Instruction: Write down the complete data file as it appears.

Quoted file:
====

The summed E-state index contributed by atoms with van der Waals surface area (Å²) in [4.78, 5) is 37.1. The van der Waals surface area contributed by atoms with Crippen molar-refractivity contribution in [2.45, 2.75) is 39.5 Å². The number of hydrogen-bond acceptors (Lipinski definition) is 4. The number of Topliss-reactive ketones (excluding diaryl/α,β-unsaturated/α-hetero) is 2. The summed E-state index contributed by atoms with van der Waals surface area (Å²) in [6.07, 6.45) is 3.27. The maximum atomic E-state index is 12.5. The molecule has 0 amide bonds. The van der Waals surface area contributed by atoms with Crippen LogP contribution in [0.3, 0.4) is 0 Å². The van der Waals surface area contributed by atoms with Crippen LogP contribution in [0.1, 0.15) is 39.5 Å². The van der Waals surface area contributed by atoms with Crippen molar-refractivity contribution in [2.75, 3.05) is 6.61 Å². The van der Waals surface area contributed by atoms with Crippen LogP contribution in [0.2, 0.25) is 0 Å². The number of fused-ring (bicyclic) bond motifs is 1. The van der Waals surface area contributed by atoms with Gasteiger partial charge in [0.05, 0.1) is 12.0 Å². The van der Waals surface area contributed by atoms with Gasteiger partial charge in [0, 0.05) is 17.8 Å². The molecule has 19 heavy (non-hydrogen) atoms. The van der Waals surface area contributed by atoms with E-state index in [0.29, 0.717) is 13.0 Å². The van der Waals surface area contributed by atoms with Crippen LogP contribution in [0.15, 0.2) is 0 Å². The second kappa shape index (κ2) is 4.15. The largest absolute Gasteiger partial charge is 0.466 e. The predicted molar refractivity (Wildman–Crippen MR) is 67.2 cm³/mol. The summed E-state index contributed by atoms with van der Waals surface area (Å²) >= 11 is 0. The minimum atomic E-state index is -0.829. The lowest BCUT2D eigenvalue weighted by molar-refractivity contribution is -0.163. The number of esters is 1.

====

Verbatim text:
The summed E-state index contributed by atoms with van der Waals surface area (Å²) in [4.78, 5) is 37.1. The van der Waals surface area contributed by atoms with Crippen molar-refractivity contribution in [2.45, 2.75) is 39.5 Å². The number of hydrogen-bond acceptors (Lipinski definition) is 4. The number of Topliss-reactive ketones (excluding diaryl/α,β-unsaturated/α-hetero) is 2. The summed E-state index contributed by atoms with van der Waals surface area (Å²) in [6.07, 6.45) is 3.27. The maximum atomic E-state index is 12.5. The molecule has 0 amide bonds. The van der Waals surface area contributed by atoms with Crippen LogP contribution in [0.3, 0.4) is 0 Å². The van der Waals surface area contributed by atoms with Crippen LogP contribution in [0.1, 0.15) is 39.5 Å². The van der Waals surface area contributed by atoms with Crippen molar-refractivity contribution in [2.75, 3.05) is 6.61 Å². The van der Waals surface area contributed by atoms with Crippen LogP contribution in [0.2, 0.25) is 0 Å². The number of fused-ring (bicyclic) bond motifs is 1. The van der Waals surface area contributed by atoms with Gasteiger partial charge in [0.05, 0.1) is 12.0 Å². The van der Waals surface area contributed by atoms with Gasteiger partial charge in [0, 0.05) is 17.8 Å². The molecule has 19 heavy (non-hydrogen) atoms. The van der Waals surface area contributed by atoms with E-state index in [0.29, 0.717) is 13.0 Å². The van der Waals surface area contributed by atoms with Crippen LogP contribution in [0.15, 0.2) is 0 Å². The second kappa shape index (κ2) is 4.15. The largest absolute Gasteiger partial charge is 0.466 e. The predicted molar refractivity (Wildman–Crippen MR) is 67.2 cm³/mol. The summed E-state index contributed by atoms with van der Waals surface area (Å²) >= 11 is 0. The minimum atomic E-state index is -0.829. The lowest BCUT2D eigenvalue weighted by molar-refractivity contribution is -0.163. The number of esters is 1.